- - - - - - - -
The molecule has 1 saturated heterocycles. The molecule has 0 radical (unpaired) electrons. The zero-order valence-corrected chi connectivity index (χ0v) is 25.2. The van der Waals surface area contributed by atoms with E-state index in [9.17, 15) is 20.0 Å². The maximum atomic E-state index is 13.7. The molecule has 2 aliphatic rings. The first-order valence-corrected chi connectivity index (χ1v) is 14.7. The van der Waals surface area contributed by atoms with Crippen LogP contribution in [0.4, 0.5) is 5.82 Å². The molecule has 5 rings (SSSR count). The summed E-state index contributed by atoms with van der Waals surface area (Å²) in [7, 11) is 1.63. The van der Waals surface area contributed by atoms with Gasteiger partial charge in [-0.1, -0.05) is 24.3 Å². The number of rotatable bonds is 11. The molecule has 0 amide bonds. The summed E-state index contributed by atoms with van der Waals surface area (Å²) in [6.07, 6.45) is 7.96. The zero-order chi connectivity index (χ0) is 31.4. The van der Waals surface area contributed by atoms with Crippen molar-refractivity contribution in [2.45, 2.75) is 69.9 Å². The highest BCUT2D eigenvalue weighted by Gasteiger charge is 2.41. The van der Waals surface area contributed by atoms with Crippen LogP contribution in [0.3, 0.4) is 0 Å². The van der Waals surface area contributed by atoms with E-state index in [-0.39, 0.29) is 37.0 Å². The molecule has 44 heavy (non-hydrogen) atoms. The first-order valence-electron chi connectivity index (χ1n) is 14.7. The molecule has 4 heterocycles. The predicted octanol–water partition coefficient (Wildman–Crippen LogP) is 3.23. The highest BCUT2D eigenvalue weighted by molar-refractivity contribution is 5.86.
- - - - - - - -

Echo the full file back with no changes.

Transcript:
The molecule has 1 saturated heterocycles. The molecule has 0 radical (unpaired) electrons. The zero-order valence-corrected chi connectivity index (χ0v) is 25.2. The van der Waals surface area contributed by atoms with E-state index in [9.17, 15) is 20.0 Å². The maximum atomic E-state index is 13.7. The molecule has 2 aliphatic rings. The first-order valence-corrected chi connectivity index (χ1v) is 14.7. The van der Waals surface area contributed by atoms with Crippen LogP contribution in [0.4, 0.5) is 5.82 Å². The molecule has 5 rings (SSSR count). The summed E-state index contributed by atoms with van der Waals surface area (Å²) in [7, 11) is 1.63. The van der Waals surface area contributed by atoms with Gasteiger partial charge in [-0.1, -0.05) is 24.3 Å². The number of rotatable bonds is 11. The molecule has 0 amide bonds. The summed E-state index contributed by atoms with van der Waals surface area (Å²) in [6.07, 6.45) is 7.96. The zero-order chi connectivity index (χ0) is 31.4. The van der Waals surface area contributed by atoms with Crippen molar-refractivity contribution in [2.45, 2.75) is 69.9 Å². The highest BCUT2D eigenvalue weighted by Gasteiger charge is 2.41. The van der Waals surface area contributed by atoms with Crippen LogP contribution in [0.3, 0.4) is 0 Å². The van der Waals surface area contributed by atoms with E-state index in [-0.39, 0.29) is 37.0 Å². The molecule has 44 heavy (non-hydrogen) atoms. The first-order valence-electron chi connectivity index (χ1n) is 14.7. The molecule has 4 heterocycles. The predicted octanol–water partition coefficient (Wildman–Crippen LogP) is 3.23. The highest BCUT2D eigenvalue weighted by molar-refractivity contribution is 5.86.